And in our in our world,your grace, the Antiochian world, in your world, is that agrowing problem, a lessoning problem? What's the immigration stream like? Well,I can talk about Canada, and the immigration is unfortunately alive, especially withwhat's happening right now in the Middle East. You have a lot of immigration actually, and we have like, for example, Attic Montreal. We havethree churches. Two of them were known to be English churches for the immigrantsthat came in the end of the Nineteen Century earlier twentieth century, and thosechurches are having to do some Arabic now accommodate some of the immigrants. Andwe have one church that that would have everything in Arabic because it was whatis known as new immigration. That was in the early s and the lateS, that is nineteen s and nineteen N s. That was doing Arabic, and now we're encouraging the church to do more in French, because theyoung people don't understand the ATRABIC of the church and they can't read. Thata big you know. So then they all that. The older people getupset. They want to hear friends. So it's I don't know how toyou can never please anybody. Goodness, if you took take these factors allinto account here race and you look to the future, yes, maybe tenyears or twenty years, what can you imagine the church looking like in Earth? Could you envision that these various Orthodox from various countries will come some later, some sooner, could actually form a common church, common North American church? I think they can, at least if the administration of the church isunited, if we're under one administration in North America, whether it's an archbishopand metropolitan or a patriarch, whatever it is, with tolerance for the differentethnic groups, because unfortunately the immigration is not going to stop right now,whether it's from Eastern Europe, whether it's from the Middle East or other area, other areas. I think what's most important is is that the administration ofthe church is united and and effectively moved towards a united orth folks church.And this is why you have all these committees of the liturgy and all that. Because you know, you you have among the antioken churches, one priestdoes one thing, another priest as something different. Then you go down thestreet to the great, Great Church and then they do things different. Thenyou go down the street to the Russian church and they do things differently.And if we're going to attract people from,...

...you know, natives or other fromthis land, they're gonna get confused. And you, you yourself, wouldknow how confusing yours to have all these traditions. So you do seethat possibility of this taking place, which you see it really as a decisionthat the bishops need to make to unite? Yes, definitely it can happen.I think if the bishops are willing for it to happen, if wetranscend our ethnic, I would say, necessities, or our ethnic back whateveryou want, going forth is, you know, our ethnic identity, towardsa common worth folks church in North America, I think it can happen. But, like we say, all in good time and God's time. Actually, can I ask you about that, about God's time? I'm interested.What? What? Why? Should know about God's stuff? I'm trying todeserve that your grace. I really am. I forgive me for for throwing thisthought. It's just a thought for your judgment about God's time, becauseI hear this a lot and you know we've been interviewing the Bishous for sometime, for a year now. You're the twenty first bishop to make aninterview about these questions and many of the bishops have have said something like thatthat you know we have to temper our expectations and are our wishes, ofcourse, according to God's will. And so here's my thought. My thoughtis that this has nothing to do with God's will, that God's will isthat the church be united, and then, if we're going to followup his will, we should have been united a very long time ago, because hehas made clear the canonical structure of the church, which we are violating inour practice by having all these bishops on top of each other in different cities. So can we really say, this is my question to you. You'rethe judge. Can we really saying God's will or should we say that reallyis, I said, in God's time, or could we see it think God'stime, or could we say it's the bishops time, the God's time? Can you force a teenager to become an adult, or can you forcea child to become a teenager or an adult? They have to take theirtime to grow and make sure, and the same thing has to happen hereto this church. There are a lot of, probably bishops and clergy andDeity, who have not matured in the fact that we have to leave ourethnic identity or not leave it, rather than just put it on the sidefor the for the common good. So we have two mature in this.If we cannot mature in this, then whatever we do might end up beinga failure if we have to do it and the Bishop's die. So ifGod is controls everything, then God will let us know when he thinks thatthis is good time for us to do this. Okay, that's my takeon it. Okay, you might disagree, but that's not that's your you're verygracious to allow me to have to...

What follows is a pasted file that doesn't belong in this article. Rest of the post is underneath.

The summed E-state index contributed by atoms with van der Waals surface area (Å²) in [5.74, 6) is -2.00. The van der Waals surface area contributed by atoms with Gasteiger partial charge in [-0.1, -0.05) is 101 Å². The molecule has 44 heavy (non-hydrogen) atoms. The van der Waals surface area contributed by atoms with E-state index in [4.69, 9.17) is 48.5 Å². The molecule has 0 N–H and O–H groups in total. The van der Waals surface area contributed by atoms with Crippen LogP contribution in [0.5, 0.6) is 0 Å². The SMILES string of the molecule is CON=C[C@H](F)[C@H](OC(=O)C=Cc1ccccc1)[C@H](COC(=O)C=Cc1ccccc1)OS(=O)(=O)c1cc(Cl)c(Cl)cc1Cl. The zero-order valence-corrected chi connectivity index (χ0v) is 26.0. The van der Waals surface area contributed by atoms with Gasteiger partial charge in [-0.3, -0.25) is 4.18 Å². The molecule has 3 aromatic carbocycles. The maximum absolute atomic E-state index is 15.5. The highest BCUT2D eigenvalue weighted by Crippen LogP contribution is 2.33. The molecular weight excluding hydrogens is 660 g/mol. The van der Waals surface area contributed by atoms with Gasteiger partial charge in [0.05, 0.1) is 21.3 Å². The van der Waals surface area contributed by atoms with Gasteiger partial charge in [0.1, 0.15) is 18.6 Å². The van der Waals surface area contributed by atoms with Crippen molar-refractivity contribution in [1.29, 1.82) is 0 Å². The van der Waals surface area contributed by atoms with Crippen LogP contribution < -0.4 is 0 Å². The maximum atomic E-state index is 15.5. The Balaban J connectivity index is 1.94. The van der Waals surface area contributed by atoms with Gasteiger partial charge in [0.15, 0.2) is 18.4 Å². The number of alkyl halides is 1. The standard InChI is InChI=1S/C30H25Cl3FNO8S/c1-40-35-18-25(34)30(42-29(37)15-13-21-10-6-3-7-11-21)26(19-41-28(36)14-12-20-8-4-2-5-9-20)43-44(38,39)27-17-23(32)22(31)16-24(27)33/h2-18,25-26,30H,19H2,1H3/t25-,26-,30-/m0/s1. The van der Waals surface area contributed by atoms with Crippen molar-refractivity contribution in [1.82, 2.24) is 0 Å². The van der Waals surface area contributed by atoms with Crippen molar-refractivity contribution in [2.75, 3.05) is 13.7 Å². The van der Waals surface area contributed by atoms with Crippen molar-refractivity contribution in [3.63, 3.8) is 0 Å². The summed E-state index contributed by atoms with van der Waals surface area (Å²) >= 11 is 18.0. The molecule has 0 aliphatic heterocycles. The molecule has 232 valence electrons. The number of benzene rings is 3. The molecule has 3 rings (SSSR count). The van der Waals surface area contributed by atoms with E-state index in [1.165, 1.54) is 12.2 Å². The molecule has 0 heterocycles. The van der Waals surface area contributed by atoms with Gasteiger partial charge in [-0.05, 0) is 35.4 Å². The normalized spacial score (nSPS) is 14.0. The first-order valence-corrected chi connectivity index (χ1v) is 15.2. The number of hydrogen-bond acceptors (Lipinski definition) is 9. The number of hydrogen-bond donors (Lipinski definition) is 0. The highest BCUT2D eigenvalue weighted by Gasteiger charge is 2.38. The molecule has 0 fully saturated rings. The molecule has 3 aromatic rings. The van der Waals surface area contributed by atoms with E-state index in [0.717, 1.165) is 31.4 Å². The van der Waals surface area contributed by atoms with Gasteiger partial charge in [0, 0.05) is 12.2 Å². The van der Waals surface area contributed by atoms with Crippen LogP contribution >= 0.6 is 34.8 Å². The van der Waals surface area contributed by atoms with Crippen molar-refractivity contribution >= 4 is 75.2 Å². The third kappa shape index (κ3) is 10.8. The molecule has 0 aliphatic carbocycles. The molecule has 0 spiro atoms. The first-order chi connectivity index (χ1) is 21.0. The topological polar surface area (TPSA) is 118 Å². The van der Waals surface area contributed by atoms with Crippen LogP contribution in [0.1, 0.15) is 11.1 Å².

...take you down that road. Yourgrace and thank you for the comments. Is there anything that you'd like tosay in closing to our listeners. You're right. Well, I think theywhatever we need to achieve in this assembly has to be achieved with the spiritof humility. I think every single bishop, from the archbishop down to Metropolitans,to the bishops, if they're not approaching this assembly and its objective withhumility and a willingness to communicate and cooperate with each other, then none ofthis will happen. I think humility with is the ground for for our workin this assembly and if we're not going to be willing to speak to eachother, I'm going to think I'm better than the other person, then we'renot going to get anywhere. So beautiful. Thank you your grace for making atime for this interview. Certainly I know it took a long time,but very grank you for your patience your prayers. You've been listening to conversationswith our bishops, hierarchical interviews on the nature and work of the assembly ofBishops. Until next time,.